Sunday, May 14, 2006

Triage for the Post-Peak Oil Age

When casualties overwhelm battlefield doctors, they are often forced to sort the wounded into three groups: those who will survive without treatment, those who will likely die even with treatment, and those who will probably live but only with treatment. In the post-peak oil age we will likely be faced with a similar situation in deciding which activities a lower-energy society can support.

Tentatively, I propose the following triage for various broad areas:

1) activities that are "Expected to Make a Full Recovery," ones that I think will spread and intensify out of necessity,

2) activities labeled "Code Blue"--the medical term for emergency treatment of heart attack patients--activities which I think may only survive with our active intervention or which may only be available at the level we want them to be through special efforts, and

3) activities labeled "Do Not Resuscitate" which are unlikely to survive post-peak no matter how much effort we put into them.

Only "Code Blue" items are meant to indicate my preferences for a post-peak oil world.

The other categories are predictions (a dangerous practice) about what I think will and won't thrive in a low-energy society. I will certainly miss some activities such as cheap air travel. Others such as motorized sports, I won't. But, my preferences don't matter since the availability and price of liquid fuels will, in my view, determine the fate of both activities.

The table below is not meant to be a complete list by any means. No doubt readers will disagree--perhaps vehemently in some cases--with my predictions and preferences. My aim is neither to irritate nor to prescribe, but rather to help begin a process that I believe will become absolutely necessary. I say absolutely necessary because our failure to recognize those activities which won't survive under any circumstances may cause us to waste valuable (and diminishing) energy resources on hopeless cases. That lost energy will be energy that we cannot spend on things that we will desperately need such as wind and solar power.

No one likes to choose, but choose we must if we are going to have the future that we want (given our constraints) rather than the one that is simply forced upon us.

Expected to Make A Full Recovery
Do Not Resuscitate
Organic farmingScientific research on organic practices; non-GMO seed preservation Industrial/Chemical Farming
Walking; bicycling; sail powerPassenger and freight train service; water transportationPrivate automobiles; transcontinental trucking; commercial air travel; vacation cruise lines
Face-to-face conversationThe InternetCable/Satellite Television
Oral history and storytellingLibraries; certain museums; unique nationally recognized performing groups (opera, theater, ballet, symphony)Theme parks; any sport involving motorized vehicles; large-scale professional sports teams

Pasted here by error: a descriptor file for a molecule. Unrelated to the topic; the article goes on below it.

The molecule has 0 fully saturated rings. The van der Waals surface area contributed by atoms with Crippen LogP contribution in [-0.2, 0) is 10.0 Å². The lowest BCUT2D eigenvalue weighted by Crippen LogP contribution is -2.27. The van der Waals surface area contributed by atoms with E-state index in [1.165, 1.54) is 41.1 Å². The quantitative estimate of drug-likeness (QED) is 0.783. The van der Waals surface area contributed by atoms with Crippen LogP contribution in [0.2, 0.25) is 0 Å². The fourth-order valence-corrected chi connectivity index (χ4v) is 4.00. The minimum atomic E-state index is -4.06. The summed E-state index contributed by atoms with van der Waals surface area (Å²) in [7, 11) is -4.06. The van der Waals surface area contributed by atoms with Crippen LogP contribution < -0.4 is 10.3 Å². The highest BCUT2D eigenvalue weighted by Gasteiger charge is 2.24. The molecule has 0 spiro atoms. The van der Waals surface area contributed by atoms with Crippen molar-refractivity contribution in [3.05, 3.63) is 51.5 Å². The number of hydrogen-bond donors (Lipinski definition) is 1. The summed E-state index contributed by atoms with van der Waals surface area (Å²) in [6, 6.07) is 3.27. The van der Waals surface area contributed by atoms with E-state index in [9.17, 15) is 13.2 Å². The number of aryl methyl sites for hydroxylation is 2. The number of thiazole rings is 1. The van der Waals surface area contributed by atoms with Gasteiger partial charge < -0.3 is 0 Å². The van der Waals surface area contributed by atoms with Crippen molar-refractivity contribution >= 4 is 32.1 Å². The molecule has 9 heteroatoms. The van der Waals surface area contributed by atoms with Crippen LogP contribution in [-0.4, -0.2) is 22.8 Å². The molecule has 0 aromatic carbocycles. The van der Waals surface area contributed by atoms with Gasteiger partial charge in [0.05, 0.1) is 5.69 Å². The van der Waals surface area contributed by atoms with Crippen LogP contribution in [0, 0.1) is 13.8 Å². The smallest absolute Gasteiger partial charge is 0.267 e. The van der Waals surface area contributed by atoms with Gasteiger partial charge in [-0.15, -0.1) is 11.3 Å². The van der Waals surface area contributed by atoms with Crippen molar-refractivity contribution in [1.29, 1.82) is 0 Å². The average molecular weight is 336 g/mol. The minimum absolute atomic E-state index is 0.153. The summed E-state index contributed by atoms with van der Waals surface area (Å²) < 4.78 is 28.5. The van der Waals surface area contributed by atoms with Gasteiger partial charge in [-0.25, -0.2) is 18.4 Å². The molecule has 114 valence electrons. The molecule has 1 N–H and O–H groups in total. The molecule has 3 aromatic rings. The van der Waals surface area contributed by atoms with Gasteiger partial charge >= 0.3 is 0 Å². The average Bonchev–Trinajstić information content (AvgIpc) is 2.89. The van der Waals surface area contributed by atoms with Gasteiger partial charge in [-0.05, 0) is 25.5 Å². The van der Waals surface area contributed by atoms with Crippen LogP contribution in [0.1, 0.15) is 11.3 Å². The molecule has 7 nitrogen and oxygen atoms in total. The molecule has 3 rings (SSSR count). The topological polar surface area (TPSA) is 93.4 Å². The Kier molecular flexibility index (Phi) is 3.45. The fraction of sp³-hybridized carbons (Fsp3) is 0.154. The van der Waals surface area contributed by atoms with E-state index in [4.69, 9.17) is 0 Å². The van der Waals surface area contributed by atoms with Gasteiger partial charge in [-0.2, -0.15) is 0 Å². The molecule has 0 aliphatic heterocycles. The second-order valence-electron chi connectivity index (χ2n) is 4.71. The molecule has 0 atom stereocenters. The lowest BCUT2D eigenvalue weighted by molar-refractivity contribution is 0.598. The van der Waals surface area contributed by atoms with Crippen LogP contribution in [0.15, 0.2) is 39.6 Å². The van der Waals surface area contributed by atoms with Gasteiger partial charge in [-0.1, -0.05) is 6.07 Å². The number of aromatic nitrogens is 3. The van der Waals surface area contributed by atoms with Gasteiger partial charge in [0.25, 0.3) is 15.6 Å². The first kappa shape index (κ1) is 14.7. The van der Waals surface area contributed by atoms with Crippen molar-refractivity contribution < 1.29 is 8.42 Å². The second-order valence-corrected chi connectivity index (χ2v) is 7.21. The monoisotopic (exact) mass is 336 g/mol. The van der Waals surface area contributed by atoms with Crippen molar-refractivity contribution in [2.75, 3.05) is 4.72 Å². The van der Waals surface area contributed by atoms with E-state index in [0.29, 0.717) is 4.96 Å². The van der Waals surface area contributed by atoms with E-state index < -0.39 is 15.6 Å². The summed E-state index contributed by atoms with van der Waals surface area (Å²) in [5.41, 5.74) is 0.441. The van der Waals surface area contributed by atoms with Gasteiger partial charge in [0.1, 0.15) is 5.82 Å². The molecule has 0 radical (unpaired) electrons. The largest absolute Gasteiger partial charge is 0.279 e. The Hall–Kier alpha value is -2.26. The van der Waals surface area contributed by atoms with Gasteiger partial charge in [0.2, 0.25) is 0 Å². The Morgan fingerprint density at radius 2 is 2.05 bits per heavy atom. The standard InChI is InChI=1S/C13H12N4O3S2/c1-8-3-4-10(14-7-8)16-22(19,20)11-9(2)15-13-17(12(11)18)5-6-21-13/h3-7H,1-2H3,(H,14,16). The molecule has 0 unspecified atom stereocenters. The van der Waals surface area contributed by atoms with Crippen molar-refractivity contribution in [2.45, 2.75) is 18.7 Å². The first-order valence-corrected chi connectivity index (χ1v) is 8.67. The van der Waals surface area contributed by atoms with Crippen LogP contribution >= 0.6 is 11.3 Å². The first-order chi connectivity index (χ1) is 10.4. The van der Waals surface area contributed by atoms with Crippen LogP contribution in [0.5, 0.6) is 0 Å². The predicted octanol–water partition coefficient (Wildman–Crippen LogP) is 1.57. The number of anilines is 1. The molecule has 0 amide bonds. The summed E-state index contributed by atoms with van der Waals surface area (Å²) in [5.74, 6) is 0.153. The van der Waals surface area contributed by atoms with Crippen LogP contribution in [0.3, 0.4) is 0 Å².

Neighborhood and home schoolingSmaller, decentralized secondary and higher educationLarge, energy-intensive colleges and universities
Widespread curiosity about and close observation of the natural worldScientific research and education on truly sustainable practicesMegaprojects such as particle accelerators and space exploration
Spiritual teachings that view the natural world as
Ecumenism and toleranceMegachurches; television ministries
Local governanceLocal democratic participationLarge, centralized administration
Local, small-scale craft and manufacturing; locally owned retail; personal serviceLocal economic networksBig box chain stores; just-in-time delivery; worldwide logistics
City/Land Use Planning
Planning which focuses on local resourcesVibrant urban centers; preservation of arable landSuburban and exurban sprawl; megacities
Physical labor; animal powerRenewable energy especially wind and solarCorn ethanol; any net energy negative biofuel


Anonymous said...

The idea you have is interesting, but your DNR list needs some reconsideration. e.g. vacation cruise lines existed long before the age of oil. They were sail powered and went slow, but with air travel gone, sea travel will necessarily become the most important means of long distance overseas passenger travel and tourism. Colleges and universities in major metropolitan areas have been around since the age of enlightenment, and will be again post peak. Also, I am growing corn for ethanol on my farm in Asia. It is very net positive in energy if done correctly. Grown organically, processing facilities on farm and harvested by hand. As a medic doing triage, you are condemning way too many people to death that can be saved. To follow the analogy you have made, in a real life and death situation you'd quickly be relieved of duty as you started sending people with minor infections to their death bed.

Walter said...

Hi. Thanks for your article. Mitigation of disaster is always a good intent so I appreciate the attempt.